There we found our path was blocked by an impassible bridge that had been ruined by a flood, and so we made residence in a local tavern. There I amused myself gathering local tales [which may have the makings of a good ghost story while guard Kargun tried, unsuccessfully so far, to seduce some of the local women and Lord K talked with another wizard, apparently mostly about a wizard of several decades in the past who was buried here.
Eventually it was time for bed and since we had all heard stories of adventurers being jumped in the night, we all crowded into the same room. Rather crowded and a waste of time really, but since we were playing at being adventurers…
However, we were wakened in the middle of the night by a weird event. Lord K declared that we, and probably a good deal of the city, had fallen into the Shadowfell, a different sort of reality that was likely dangerous for those not used to it. I am not sure how much any of us believed this, but things were certainly strange in some hard to define way. However, a scream of terror from downstairs made the point academic.
We armed and rushed downstairs and realized something was different, and strange and dangerous. Some small humanoid decorations had somehow animated and were attacking all they could find, which was us. Suprano was quick and battered one of them [revealing himself to be a drow in the process], but the others swarmed over us. Kargun took most of the hits, but he was not alone in being hurt, especially after two shadow creatures attacked, one shocking me by coming right out of the wall before grabing me and somehow merging with my shadow. That monster kept me busy most of the rest of the fight and while I did hurt it slightly, my major contribution was keeping Kargun from bleeding too badly.
Fortunately the others were doing more. Lord K standing at the top of the stairs casting spells may have looked a tad cautious, but it did cause damage. So did Kargun, tho his chief job was as punching bag. Suprano administered a good deal of damage too, but I think Horag did the most [at least to rescue me from the shadow trying to destroy me]. The small statues were fairly quickly broken. The shadows were much harder to damage, but eventually they too were defeated.
We found most of the inn folk were unharmed, having hidden well. I worked on healing everybody, and thus discovered Suprano was a vampire who did not want my healing. But Lord K could help him and I got the rest into fighting trim. Now we debate whether to stay defensive here, or to search for the source of this magic. I of course opt for the braver path, but the locals do want our protection…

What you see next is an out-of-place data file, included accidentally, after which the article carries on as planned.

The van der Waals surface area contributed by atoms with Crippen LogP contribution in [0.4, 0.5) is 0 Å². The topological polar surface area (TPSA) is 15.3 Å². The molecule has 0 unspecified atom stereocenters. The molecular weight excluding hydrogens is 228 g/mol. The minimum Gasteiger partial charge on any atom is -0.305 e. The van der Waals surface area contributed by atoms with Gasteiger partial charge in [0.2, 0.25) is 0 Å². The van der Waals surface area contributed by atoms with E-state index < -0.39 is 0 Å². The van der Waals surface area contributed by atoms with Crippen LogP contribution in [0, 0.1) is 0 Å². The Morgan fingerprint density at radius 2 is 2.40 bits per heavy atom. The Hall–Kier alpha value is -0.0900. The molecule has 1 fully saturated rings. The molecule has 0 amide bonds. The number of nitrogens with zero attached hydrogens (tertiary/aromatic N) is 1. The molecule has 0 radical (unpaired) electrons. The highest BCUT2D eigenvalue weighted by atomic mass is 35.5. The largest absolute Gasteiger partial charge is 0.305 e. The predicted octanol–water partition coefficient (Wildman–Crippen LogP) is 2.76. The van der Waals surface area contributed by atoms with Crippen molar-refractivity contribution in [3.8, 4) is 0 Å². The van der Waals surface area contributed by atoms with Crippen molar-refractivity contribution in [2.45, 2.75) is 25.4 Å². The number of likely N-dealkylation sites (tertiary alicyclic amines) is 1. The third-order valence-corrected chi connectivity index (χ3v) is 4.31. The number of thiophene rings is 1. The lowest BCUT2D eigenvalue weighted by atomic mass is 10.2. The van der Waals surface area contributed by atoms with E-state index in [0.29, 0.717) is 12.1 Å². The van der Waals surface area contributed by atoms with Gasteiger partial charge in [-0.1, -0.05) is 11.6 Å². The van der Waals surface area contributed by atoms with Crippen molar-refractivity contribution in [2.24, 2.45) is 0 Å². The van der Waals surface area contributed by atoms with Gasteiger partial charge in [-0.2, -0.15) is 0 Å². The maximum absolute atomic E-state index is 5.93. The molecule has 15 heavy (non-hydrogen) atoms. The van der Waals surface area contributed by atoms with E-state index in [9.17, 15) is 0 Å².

Now at the table I ran, I ended the first round fearing a TPK. The party had two pets, a spirit bear and a wolf. I destroyed the bear and the wolf was at 1 hp. Plus there was other damage. So it was not looking good. But thereafter I literally could not roll above a 10, and usually well below that. So the party ended up rolling the opposition.

5 Sunyaku May 12, 2011 at 11:06 pm

Our FLGS also had a lot of new players this first night. Hopefully the brutality of this first encounter didn’t turn anyone away!

6 Ameron May 13, 2011 at 10:01 am

@Dixon Trimline
I hate it when real life gets in the way of my fantasy role-playing. If you can get out to D&D Encounters this season I think you’ll find it’s worth the effort. The adventure is solid.

@OnlineDM
Thanks for the link to your write-up. One of the things I really like about the D&D Encounters program is the shared experience. It’s interesting to see how groups handled some things the same yet others quite differently. For example, the other table at my FLGS moved the combat outside of the Old Owl Inn, something my group never considered.

I absolutely agree that this encounter was quite brutal as written. I’m DMing this adventure at two different stores and my other group (four level 3 PCs) took on this encounter exactly as written and they really had difficulty. I can only imagine how tough it would be fore a level 1 party.

@JSollars
Regrettably we won’t be offering podcasts for this season of D&D Encounters. Bauxtehude (Liam Gallagher) our resident podcasting expert, and the guy with the recorder, can’t play this season.

@David Argall
This is certainly an interesting way to detail the events of your first encounter. I think it’s great. Thanks for taking the time to do this in character. It really adds to it.

@Sunyaku
There’s been a lot of positive promotion of the D&D Encounters program of late. Many people had a lot great things to say about March of the Phantom Brigade which I’m sure peaked the interest for new players. Let’s hope they keep coming back.

7 Sentack May 13, 2011 at 12:37 pm

Booo to no recordings! Those were fun to hear. I never got to participate in Season 4 so it was nice to hear what happened. Reading is good but hearing the moans and groans after dice rolling always gave me a chuckle.

Oh well.

8 Al May 13, 2011 at 2:34 pm

I hear you Sentack, we could really use Liam as a 3rd DM too. However he got a job as head DM at a local kid’s summer camp.

9 Brent May 13, 2011 at 7:13 pm

Last week we had quite the audience and possible new comers. My group has not started Evard yet but I am very excited. I am expecting an awesome turn out. Big fan of Gloomwrought and Heroes of Shadow. My only choice is what to play. Rogue? Scout? Vampire? Hexblade? So many choices…going…to…overload…bzzz.

10 Seb Wiers May 13, 2011 at 9:28 pm

Our table is running 3rd level characters (vs leveled opposition). 4 PCs faced 2 gargoyles and 2 shadows.
No idea on the math, but we each got 350 XP, so the encounter budget was 1400 XP, vs 4 3rd level characters. A fun fight, but not a huge challenge with a bit of teamwork. Seemed about right- at this point, my character (a dragonborn summer druid) is concerned enough to see who else may need help, without being overly afraid.

11 Allen June 7, 2011 at 4:19 pm

Very awesome and inspired article. I can imagine how much fun U guys had while playing games together. I can a beginner of D&D player. I will keep fellowing up the article.